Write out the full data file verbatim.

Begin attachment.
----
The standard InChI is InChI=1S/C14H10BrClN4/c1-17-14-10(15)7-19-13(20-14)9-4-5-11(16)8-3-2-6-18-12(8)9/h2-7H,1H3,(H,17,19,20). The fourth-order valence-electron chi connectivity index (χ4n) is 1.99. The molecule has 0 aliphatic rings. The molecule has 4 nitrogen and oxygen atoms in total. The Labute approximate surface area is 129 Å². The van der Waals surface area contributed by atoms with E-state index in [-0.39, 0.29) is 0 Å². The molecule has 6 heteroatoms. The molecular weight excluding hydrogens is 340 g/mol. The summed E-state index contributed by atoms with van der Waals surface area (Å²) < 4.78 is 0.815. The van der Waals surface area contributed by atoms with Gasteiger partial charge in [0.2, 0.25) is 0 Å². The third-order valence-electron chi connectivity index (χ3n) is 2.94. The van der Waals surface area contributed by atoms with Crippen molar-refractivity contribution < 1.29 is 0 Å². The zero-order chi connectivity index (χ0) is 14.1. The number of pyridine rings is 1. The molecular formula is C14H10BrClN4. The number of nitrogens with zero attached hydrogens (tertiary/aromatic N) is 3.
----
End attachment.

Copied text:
The standard InChI is InChI=1S/C14H10BrClN4/c1-17-14-10(15)7-19-13(20-14)9-4-5-11(16)8-3-2-6-18-12(8)9/h2-7H,1H3,(H,17,19,20). The fourth-order valence-electron chi connectivity index (χ4n) is 1.99. The molecule has 0 aliphatic rings. The molecule has 4 nitrogen and oxygen atoms in total. The Labute approximate surface area is 129 Å². The van der Waals surface area contributed by atoms with E-state index in [-0.39, 0.29) is 0 Å². The molecule has 6 heteroatoms. The molecular weight excluding hydrogens is 340 g/mol. The summed E-state index contributed by atoms with van der Waals surface area (Å²) < 4.78 is 0.815. The van der Waals surface area contributed by atoms with Gasteiger partial charge in [0.2, 0.25) is 0 Å². The third-order valence-electron chi connectivity index (χ3n) is 2.94. The van der Waals surface area contributed by atoms with Crippen molar-refractivity contribution < 1.29 is 0 Å². The zero-order chi connectivity index (χ0) is 14.1. The number of pyridine rings is 1. The molecular formula is C14H10BrClN4. The number of nitrogens with zero attached hydrogens (tertiary/aromatic N) is 3.